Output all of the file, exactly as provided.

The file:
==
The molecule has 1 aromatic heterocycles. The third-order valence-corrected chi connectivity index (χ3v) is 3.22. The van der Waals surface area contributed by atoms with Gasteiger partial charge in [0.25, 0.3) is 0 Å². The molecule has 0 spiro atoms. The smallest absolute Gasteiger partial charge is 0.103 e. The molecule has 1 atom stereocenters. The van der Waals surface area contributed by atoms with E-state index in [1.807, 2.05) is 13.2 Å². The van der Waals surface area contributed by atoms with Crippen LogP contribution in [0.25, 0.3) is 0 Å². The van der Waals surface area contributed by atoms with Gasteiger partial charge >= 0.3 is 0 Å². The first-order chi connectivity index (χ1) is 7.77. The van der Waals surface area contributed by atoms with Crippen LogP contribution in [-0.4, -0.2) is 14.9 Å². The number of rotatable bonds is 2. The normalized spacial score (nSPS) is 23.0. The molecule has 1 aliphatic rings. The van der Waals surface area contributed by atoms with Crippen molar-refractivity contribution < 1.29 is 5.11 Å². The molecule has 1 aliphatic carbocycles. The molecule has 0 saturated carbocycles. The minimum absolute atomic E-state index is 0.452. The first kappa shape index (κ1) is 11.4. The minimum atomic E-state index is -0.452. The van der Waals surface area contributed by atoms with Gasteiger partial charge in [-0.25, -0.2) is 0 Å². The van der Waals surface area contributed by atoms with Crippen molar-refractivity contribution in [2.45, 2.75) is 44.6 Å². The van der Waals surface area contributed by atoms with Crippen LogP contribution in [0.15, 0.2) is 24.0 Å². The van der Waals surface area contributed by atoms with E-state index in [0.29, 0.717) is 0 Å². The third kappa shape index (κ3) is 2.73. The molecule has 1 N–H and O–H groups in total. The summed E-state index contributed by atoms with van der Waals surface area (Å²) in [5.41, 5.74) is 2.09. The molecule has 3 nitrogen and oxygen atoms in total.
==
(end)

The molecule has 1 aromatic heterocycles. The third-order valence-corrected chi connectivity index (χ3v) is 3.22. The van der Waals surface area contributed by atoms with Gasteiger partial charge in [0.25, 0.3) is 0 Å². The molecule has 0 spiro atoms. The smallest absolute Gasteiger partial charge is 0.103 e. The molecule has 1 atom stereocenters. The van der Waals surface area contributed by atoms with E-state index in [1.807, 2.05) is 13.2 Å². The van der Waals surface area contributed by atoms with Crippen LogP contribution in [0.25, 0.3) is 0 Å². The van der Waals surface area contributed by atoms with Gasteiger partial charge >= 0.3 is 0 Å². The first-order chi connectivity index (χ1) is 7.77. The van der Waals surface area contributed by atoms with Crippen LogP contribution in [-0.4, -0.2) is 14.9 Å². The number of rotatable bonds is 2. The normalized spacial score (nSPS) is 23.0. The molecule has 1 aliphatic rings. The van der Waals surface area contributed by atoms with Crippen molar-refractivity contribution < 1.29 is 5.11 Å². The molecule has 1 aliphatic carbocycles. The molecule has 0 saturated carbocycles. The minimum absolute atomic E-state index is 0.452. The first kappa shape index (κ1) is 11.4. The minimum atomic E-state index is -0.452. The van der Waals surface area contributed by atoms with Gasteiger partial charge in [-0.25, -0.2) is 0 Å². The van der Waals surface area contributed by atoms with Crippen molar-refractivity contribution in [2.45, 2.75) is 44.6 Å². The van der Waals surface area contributed by atoms with Crippen LogP contribution in [0.15, 0.2) is 24.0 Å². The van der Waals surface area contributed by atoms with E-state index in [0.29, 0.717) is 0 Å². The third kappa shape index (κ3) is 2.73. The molecule has 1 N–H and O–H groups in total. The summed E-state index contributed by atoms with van der Waals surface area (Å²) in [5.41, 5.74) is 2.09. The molecule has 3 nitrogen and oxygen atoms in total.